For the TSM program, ITT engineers modified commercial components for use in rugged tactical environments. Chafin says that the company approached vendors and asked them to modify their own equipment for tactical operations. A key part of this modification was replacing any proprietary components with commercially available parts that could be procured in the field. He notes that Marine Corps units in Afghanistan now can purchase replacement parts from local suppliers.

One of the program’s developmental challenges was locating vendors willing to modify their own equipment. But the TSM has been so successful that the service has issued its own U.S. Marine Corps part number and designation that is used across the entire Corps, Chafin says. For example, he notes that fiber optic light compressors used in the TSM now are being included in other Marine Corps programs.

John Ledbetter, ITT’s TSM program manager, notes that the TSM and JECCS equipment have served in Afghanistan for nearly three years. One of the main challenges in deploying the systems was training. He explains that Marine support personnel were trained in the old TRI-TAC system and adds that deployed troops have not been able to retrain on the new equipment, which uses commercial switching technology. A class has been established at the Twentynine Palms Marine Corps Base in California to train new personnel, but he notes that a gap exists between troops trained on the old TRI-TAC systems and those who have learned to operate the new equipment. He says that ITT service centers supporting deployed forces have fielded a number of calls from deployed Marines unfamiliar with the new systems who are requesting assistance in setting up networks. However, Ledbetter states that the TSM and JECCS systems can be accessed remotely and repaired by trained staff within seconds, adding that system down time is less than five percent.


Transition Switch Module (TSM) is a transportable modular system engineered to manage and support voice communications in the field. The TSM usually replaces JECCS in a headquarters environment when additional capabilities become available. Based on commercial telecommunications hardware and software, the TSM also replaces legacy proprietary and analog switches and multiplexers.

The TSM originated from an urgent operational request issued by the Marine Corps in 2005. To meet the order, ITT designed, built and deployed the system within 20 months. Ledbetter says the current program has met the initial number of units requested and now is working to increase the number of units delivered to the force. The systems also are approaching a technology refresh cycle, and the upcoming goal is to field modified models, he says.

Among the desired modifications is modernizing the cryptographic system. Chafin explains that the Marine Corps revisits its hardware and software every two years for technology refreshment because commercial systems are being upgraded constantly. He cites the example of a fiber optic line driver that originally had a bandwidth of 8 megabytes per second, but within 18 months that capability had doubled to 16 megabytes per second.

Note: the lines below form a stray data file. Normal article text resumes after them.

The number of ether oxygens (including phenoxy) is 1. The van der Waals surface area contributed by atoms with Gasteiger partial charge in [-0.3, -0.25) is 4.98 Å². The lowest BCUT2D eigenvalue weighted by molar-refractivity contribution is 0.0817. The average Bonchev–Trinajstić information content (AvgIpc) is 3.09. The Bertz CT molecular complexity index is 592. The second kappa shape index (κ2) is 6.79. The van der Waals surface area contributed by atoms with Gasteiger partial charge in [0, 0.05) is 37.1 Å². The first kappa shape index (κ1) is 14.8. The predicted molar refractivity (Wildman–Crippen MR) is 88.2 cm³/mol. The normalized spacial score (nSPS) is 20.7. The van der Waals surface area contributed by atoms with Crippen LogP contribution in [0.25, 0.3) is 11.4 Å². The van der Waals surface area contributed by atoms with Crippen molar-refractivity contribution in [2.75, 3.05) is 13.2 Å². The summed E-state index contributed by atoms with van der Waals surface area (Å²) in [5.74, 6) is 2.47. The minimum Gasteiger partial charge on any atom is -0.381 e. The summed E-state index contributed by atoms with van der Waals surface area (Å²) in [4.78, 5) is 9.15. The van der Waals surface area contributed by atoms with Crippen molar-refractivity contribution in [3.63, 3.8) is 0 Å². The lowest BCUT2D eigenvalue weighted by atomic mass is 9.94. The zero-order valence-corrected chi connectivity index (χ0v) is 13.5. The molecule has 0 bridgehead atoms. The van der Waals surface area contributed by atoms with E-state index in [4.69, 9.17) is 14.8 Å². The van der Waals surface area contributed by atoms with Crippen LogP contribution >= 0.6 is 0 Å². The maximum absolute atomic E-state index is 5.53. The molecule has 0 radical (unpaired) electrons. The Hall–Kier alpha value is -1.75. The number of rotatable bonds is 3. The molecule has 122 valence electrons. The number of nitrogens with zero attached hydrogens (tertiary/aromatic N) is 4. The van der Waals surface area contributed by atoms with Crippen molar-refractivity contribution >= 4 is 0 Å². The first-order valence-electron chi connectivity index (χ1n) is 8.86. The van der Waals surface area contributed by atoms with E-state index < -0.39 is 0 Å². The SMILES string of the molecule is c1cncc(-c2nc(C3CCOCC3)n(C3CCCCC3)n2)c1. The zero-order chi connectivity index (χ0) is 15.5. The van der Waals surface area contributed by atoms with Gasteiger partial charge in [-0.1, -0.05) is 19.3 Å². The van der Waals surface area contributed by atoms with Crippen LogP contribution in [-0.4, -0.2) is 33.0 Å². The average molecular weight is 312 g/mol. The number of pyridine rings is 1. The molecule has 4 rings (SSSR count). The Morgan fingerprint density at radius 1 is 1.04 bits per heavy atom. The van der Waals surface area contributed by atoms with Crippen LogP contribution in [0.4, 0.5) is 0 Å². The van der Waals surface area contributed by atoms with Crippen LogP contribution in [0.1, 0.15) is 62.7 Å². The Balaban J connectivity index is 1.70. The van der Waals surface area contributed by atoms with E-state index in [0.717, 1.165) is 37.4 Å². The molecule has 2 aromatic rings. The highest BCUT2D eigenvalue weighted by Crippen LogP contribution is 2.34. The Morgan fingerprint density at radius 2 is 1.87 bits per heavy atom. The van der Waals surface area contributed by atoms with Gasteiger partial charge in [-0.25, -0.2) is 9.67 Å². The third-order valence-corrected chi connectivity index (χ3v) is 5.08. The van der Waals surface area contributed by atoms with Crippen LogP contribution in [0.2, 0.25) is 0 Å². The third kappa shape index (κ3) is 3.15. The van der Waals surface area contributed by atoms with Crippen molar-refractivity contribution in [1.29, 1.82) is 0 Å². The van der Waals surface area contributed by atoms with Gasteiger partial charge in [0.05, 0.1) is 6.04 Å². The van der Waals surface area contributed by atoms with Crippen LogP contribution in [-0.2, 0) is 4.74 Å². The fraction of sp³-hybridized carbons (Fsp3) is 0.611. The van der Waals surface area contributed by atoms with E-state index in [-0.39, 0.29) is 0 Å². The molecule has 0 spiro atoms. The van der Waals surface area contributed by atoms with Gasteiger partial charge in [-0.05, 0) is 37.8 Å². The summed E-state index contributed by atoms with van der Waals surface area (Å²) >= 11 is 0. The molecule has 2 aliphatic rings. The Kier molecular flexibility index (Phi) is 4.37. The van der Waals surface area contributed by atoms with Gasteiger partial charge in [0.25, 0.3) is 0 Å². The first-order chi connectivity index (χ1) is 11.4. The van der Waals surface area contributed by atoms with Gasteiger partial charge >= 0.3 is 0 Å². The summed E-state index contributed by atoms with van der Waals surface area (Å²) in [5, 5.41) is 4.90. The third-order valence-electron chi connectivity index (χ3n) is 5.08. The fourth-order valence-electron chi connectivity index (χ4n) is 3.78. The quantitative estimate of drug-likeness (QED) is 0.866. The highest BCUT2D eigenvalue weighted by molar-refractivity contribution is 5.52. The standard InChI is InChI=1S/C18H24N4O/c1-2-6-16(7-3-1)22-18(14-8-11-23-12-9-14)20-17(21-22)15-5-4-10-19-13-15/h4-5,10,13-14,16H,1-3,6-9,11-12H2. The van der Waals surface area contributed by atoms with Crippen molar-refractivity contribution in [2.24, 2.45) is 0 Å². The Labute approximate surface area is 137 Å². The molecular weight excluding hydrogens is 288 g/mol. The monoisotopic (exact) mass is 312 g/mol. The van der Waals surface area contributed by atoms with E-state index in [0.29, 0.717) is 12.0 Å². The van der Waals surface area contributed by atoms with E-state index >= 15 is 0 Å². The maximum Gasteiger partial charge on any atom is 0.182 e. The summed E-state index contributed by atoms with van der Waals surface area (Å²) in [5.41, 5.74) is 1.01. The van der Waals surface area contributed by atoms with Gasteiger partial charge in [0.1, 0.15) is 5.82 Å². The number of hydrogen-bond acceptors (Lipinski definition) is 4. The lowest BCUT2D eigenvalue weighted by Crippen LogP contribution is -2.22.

Maj. Parker shares that his upgrade concerns are focused on keeping up with new commercially based multiplexing and software standards and technologies. He states that his other responsibility is to follow requirements from the U.S. Defense Information Systems Agency, which is responsible for managing and operating all of the Defense Department’s computer and communications networks. However, the major notes that because TSM is not as data centric as JECCS, it is less prone to continuous changes because of new standards.

Technological developments also have reduced the size and weight of switching and networking equipment. Chafin notes that the Marine Corps wants more systems with flexible plug and play capabilities such as the JECCS and TSM. He adds that the program’s future goals are to extend coverage to echelons below the regimental level.

As both programs mature, their technology will be upgraded. Ledbetter explains that ITT and Marine engineers meet on a quarterly basis to review the program’s technology and potential areas for modernization and upgrades. One recent example is the JECCS fiber optics system, which is being upgraded. He notes that the Marine Corps recently updated the fiber optics in most of its equipment, but because of the deployment process, it was unable to do so for JECCS. Upgrading the fiber optics is a key priority for the next technology refresh cycle, he says.

U.S. Marine Corps Systems Command: www.marcorsyscom.usmc.mil


Share Your Thoughts:

This brings back memories of 40+ years ago of a Marine Corps communications system (DTAS). A portable, wireless system that pioneered many technologies. First use of LSI in a modem. An early form of ethernet access, token ring networking a decade in advance of the patent, text communication, fixed format digital messages, etc. It used a slow processor (20 micro sec instruction time) that required instruction counting to insure adequate functionality. In today's multi gigahertz CPU speeds, we just do not realize what the early people went through.